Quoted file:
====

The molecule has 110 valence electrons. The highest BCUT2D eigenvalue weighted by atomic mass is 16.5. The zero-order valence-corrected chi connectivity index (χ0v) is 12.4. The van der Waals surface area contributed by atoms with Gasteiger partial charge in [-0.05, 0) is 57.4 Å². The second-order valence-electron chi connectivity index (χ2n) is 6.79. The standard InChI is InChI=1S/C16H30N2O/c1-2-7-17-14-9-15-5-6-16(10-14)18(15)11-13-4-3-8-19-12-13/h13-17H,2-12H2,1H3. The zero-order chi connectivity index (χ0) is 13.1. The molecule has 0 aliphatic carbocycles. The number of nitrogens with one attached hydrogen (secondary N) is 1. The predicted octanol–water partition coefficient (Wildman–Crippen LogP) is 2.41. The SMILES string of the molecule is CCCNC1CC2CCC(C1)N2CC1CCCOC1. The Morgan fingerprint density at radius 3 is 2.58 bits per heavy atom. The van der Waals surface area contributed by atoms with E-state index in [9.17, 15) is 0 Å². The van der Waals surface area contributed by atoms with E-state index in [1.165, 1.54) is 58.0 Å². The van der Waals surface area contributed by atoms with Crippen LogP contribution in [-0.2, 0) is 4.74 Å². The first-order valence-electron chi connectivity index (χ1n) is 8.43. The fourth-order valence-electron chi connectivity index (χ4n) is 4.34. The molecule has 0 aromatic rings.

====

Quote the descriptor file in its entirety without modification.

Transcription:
The molecule has 110 valence electrons. The highest BCUT2D eigenvalue weighted by atomic mass is 16.5. The zero-order valence-corrected chi connectivity index (χ0v) is 12.4. The van der Waals surface area contributed by atoms with Gasteiger partial charge in [-0.05, 0) is 57.4 Å². The second-order valence-electron chi connectivity index (χ2n) is 6.79. The standard InChI is InChI=1S/C16H30N2O/c1-2-7-17-14-9-15-5-6-16(10-14)18(15)11-13-4-3-8-19-12-13/h13-17H,2-12H2,1H3. The zero-order chi connectivity index (χ0) is 13.1. The molecule has 0 aliphatic carbocycles. The number of nitrogens with one attached hydrogen (secondary N) is 1. The predicted octanol–water partition coefficient (Wildman–Crippen LogP) is 2.41. The SMILES string of the molecule is CCCNC1CC2CCC(C1)N2CC1CCCOC1. The Morgan fingerprint density at radius 3 is 2.58 bits per heavy atom. The van der Waals surface area contributed by atoms with E-state index in [9.17, 15) is 0 Å². The van der Waals surface area contributed by atoms with E-state index in [1.165, 1.54) is 58.0 Å². The van der Waals surface area contributed by atoms with Crippen LogP contribution in [-0.2, 0) is 4.74 Å². The first-order valence-electron chi connectivity index (χ1n) is 8.43. The fourth-order valence-electron chi connectivity index (χ4n) is 4.34. The molecule has 0 aromatic rings.